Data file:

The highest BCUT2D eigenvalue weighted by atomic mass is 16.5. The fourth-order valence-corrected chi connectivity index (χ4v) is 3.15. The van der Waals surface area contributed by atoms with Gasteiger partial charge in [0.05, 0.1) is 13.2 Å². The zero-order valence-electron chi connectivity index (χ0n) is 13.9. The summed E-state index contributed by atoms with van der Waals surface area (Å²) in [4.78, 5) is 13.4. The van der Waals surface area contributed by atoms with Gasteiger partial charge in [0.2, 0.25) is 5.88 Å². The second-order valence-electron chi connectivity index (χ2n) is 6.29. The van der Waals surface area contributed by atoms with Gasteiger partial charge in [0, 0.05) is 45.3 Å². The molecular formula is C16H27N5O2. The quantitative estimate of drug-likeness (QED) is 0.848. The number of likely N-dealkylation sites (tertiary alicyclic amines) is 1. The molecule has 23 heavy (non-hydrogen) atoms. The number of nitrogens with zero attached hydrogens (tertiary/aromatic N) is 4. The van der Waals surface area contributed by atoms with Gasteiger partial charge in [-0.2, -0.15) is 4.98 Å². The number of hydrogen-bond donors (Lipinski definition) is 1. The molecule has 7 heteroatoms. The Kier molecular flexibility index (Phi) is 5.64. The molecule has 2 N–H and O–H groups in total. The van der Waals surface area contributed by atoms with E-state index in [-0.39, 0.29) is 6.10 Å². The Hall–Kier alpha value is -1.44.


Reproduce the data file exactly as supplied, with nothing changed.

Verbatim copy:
The highest BCUT2D eigenvalue weighted by atomic mass is 16.5. The fourth-order valence-corrected chi connectivity index (χ4v) is 3.15. The van der Waals surface area contributed by atoms with Gasteiger partial charge in [0.05, 0.1) is 13.2 Å². The zero-order valence-electron chi connectivity index (χ0n) is 13.9. The summed E-state index contributed by atoms with van der Waals surface area (Å²) in [4.78, 5) is 13.4. The van der Waals surface area contributed by atoms with Gasteiger partial charge in [0.2, 0.25) is 5.88 Å². The second-order valence-electron chi connectivity index (χ2n) is 6.29. The van der Waals surface area contributed by atoms with Gasteiger partial charge in [0, 0.05) is 45.3 Å². The molecular formula is C16H27N5O2. The quantitative estimate of drug-likeness (QED) is 0.848. The number of likely N-dealkylation sites (tertiary alicyclic amines) is 1. The molecule has 23 heavy (non-hydrogen) atoms. The number of nitrogens with zero attached hydrogens (tertiary/aromatic N) is 4. The van der Waals surface area contributed by atoms with Gasteiger partial charge in [-0.2, -0.15) is 4.98 Å². The number of hydrogen-bond donors (Lipinski definition) is 1. The molecule has 7 heteroatoms. The Kier molecular flexibility index (Phi) is 5.64. The molecule has 2 N–H and O–H groups in total. The van der Waals surface area contributed by atoms with E-state index in [-0.39, 0.29) is 6.10 Å². The Hall–Kier alpha value is -1.44.